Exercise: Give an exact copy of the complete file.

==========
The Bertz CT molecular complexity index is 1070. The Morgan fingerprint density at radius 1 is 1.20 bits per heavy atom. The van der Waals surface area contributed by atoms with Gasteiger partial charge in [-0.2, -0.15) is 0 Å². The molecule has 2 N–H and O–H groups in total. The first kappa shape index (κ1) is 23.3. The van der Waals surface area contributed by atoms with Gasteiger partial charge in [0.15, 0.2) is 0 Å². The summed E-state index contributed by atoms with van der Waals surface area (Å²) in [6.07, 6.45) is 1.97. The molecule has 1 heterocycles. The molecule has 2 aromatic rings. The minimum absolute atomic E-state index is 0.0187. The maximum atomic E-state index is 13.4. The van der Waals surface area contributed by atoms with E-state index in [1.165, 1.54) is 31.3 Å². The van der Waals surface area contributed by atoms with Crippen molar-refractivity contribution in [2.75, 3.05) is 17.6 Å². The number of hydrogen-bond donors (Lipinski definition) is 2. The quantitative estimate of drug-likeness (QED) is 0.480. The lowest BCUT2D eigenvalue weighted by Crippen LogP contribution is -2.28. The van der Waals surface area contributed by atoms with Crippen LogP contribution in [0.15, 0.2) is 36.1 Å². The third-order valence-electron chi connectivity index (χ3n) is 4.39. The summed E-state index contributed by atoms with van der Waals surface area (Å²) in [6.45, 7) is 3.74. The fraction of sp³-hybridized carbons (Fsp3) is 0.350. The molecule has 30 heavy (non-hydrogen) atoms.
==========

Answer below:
The Bertz CT molecular complexity index is 1070. The Morgan fingerprint density at radius 1 is 1.20 bits per heavy atom. The van der Waals surface area contributed by atoms with Gasteiger partial charge in [-0.2, -0.15) is 0 Å². The molecule has 2 N–H and O–H groups in total. The first kappa shape index (κ1) is 23.3. The van der Waals surface area contributed by atoms with Gasteiger partial charge in [0.15, 0.2) is 0 Å². The summed E-state index contributed by atoms with van der Waals surface area (Å²) in [6.07, 6.45) is 1.97. The molecule has 1 heterocycles. The molecule has 2 aromatic rings. The minimum absolute atomic E-state index is 0.0187. The maximum atomic E-state index is 13.4. The van der Waals surface area contributed by atoms with E-state index in [1.165, 1.54) is 31.3 Å². The van der Waals surface area contributed by atoms with Crippen molar-refractivity contribution in [2.75, 3.05) is 17.6 Å². The number of hydrogen-bond donors (Lipinski definition) is 2. The quantitative estimate of drug-likeness (QED) is 0.480. The lowest BCUT2D eigenvalue weighted by Crippen LogP contribution is -2.28. The van der Waals surface area contributed by atoms with Crippen LogP contribution in [0.15, 0.2) is 36.1 Å². The third-order valence-electron chi connectivity index (χ3n) is 4.39. The summed E-state index contributed by atoms with van der Waals surface area (Å²) in [6.45, 7) is 3.74. The fraction of sp³-hybridized carbons (Fsp3) is 0.350. The molecule has 30 heavy (non-hydrogen) atoms.